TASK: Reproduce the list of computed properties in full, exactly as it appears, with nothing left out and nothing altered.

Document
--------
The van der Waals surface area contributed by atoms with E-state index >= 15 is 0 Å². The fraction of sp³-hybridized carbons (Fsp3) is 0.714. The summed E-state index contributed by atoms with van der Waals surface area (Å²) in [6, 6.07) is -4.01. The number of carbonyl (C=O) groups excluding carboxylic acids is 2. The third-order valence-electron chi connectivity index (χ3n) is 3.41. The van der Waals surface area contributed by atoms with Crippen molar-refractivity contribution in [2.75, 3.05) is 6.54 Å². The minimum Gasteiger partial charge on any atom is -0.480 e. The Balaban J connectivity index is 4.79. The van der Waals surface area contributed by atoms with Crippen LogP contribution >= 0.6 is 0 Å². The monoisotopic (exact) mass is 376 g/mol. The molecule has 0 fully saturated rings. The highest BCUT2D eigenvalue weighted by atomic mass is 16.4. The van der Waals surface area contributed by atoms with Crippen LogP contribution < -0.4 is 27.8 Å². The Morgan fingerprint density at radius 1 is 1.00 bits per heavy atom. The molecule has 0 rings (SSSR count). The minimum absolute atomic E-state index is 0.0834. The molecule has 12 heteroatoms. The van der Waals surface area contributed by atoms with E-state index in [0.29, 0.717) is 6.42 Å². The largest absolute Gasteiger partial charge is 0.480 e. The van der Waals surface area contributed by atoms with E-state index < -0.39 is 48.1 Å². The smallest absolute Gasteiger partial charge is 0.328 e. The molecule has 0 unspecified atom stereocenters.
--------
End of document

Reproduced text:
The van der Waals surface area contributed by atoms with E-state index >= 15 is 0 Å². The fraction of sp³-hybridized carbons (Fsp3) is 0.714. The summed E-state index contributed by atoms with van der Waals surface area (Å²) in [6, 6.07) is -4.01. The number of carbonyl (C=O) groups excluding carboxylic acids is 2. The third-order valence-electron chi connectivity index (χ3n) is 3.41. The van der Waals surface area contributed by atoms with Crippen molar-refractivity contribution in [2.75, 3.05) is 6.54 Å². The minimum Gasteiger partial charge on any atom is -0.480 e. The Balaban J connectivity index is 4.79. The van der Waals surface area contributed by atoms with Crippen LogP contribution >= 0.6 is 0 Å². The monoisotopic (exact) mass is 376 g/mol. The molecule has 0 fully saturated rings. The highest BCUT2D eigenvalue weighted by atomic mass is 16.4. The van der Waals surface area contributed by atoms with Crippen LogP contribution < -0.4 is 27.8 Å². The Morgan fingerprint density at radius 1 is 1.00 bits per heavy atom. The molecule has 0 rings (SSSR count). The minimum absolute atomic E-state index is 0.0834. The molecule has 12 heteroatoms. The van der Waals surface area contributed by atoms with E-state index in [0.29, 0.717) is 6.42 Å². The largest absolute Gasteiger partial charge is 0.480 e. The van der Waals surface area contributed by atoms with E-state index < -0.39 is 48.1 Å². The smallest absolute Gasteiger partial charge is 0.328 e. The molecule has 0 unspecified atom stereocenters.